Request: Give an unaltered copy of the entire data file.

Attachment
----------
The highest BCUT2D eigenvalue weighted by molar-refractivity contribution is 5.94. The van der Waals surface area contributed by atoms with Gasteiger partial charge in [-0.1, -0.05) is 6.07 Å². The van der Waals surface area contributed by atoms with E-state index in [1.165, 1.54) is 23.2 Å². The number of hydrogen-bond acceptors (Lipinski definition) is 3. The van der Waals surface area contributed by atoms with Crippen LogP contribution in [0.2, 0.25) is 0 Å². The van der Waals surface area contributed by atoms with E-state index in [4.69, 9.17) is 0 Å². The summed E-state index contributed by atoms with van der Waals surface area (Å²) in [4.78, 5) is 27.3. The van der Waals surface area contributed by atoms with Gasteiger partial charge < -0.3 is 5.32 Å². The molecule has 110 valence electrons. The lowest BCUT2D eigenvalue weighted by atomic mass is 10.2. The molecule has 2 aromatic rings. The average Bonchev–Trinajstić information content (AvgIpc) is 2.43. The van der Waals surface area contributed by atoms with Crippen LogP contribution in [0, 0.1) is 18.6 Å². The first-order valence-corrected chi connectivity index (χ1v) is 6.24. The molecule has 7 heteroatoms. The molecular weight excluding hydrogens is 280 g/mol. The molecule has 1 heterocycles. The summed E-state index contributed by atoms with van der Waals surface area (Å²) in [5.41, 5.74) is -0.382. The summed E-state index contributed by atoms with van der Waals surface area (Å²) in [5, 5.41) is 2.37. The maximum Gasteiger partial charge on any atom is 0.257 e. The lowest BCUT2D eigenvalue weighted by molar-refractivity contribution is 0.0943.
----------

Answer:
The highest BCUT2D eigenvalue weighted by molar-refractivity contribution is 5.94. The van der Waals surface area contributed by atoms with Gasteiger partial charge in [-0.1, -0.05) is 6.07 Å². The van der Waals surface area contributed by atoms with E-state index in [1.165, 1.54) is 23.2 Å². The number of hydrogen-bond acceptors (Lipinski definition) is 3. The van der Waals surface area contributed by atoms with Crippen LogP contribution in [0.2, 0.25) is 0 Å². The van der Waals surface area contributed by atoms with E-state index in [4.69, 9.17) is 0 Å². The summed E-state index contributed by atoms with van der Waals surface area (Å²) in [4.78, 5) is 27.3. The van der Waals surface area contributed by atoms with Gasteiger partial charge < -0.3 is 5.32 Å². The molecule has 110 valence electrons. The lowest BCUT2D eigenvalue weighted by atomic mass is 10.2. The molecule has 2 aromatic rings. The average Bonchev–Trinajstić information content (AvgIpc) is 2.43. The van der Waals surface area contributed by atoms with Crippen LogP contribution in [0, 0.1) is 18.6 Å². The first-order valence-corrected chi connectivity index (χ1v) is 6.24. The molecule has 7 heteroatoms. The molecular weight excluding hydrogens is 280 g/mol. The molecule has 1 heterocycles. The summed E-state index contributed by atoms with van der Waals surface area (Å²) in [5.41, 5.74) is -0.382. The summed E-state index contributed by atoms with van der Waals surface area (Å²) in [5, 5.41) is 2.37. The maximum Gasteiger partial charge on any atom is 0.257 e. The lowest BCUT2D eigenvalue weighted by molar-refractivity contribution is 0.0943.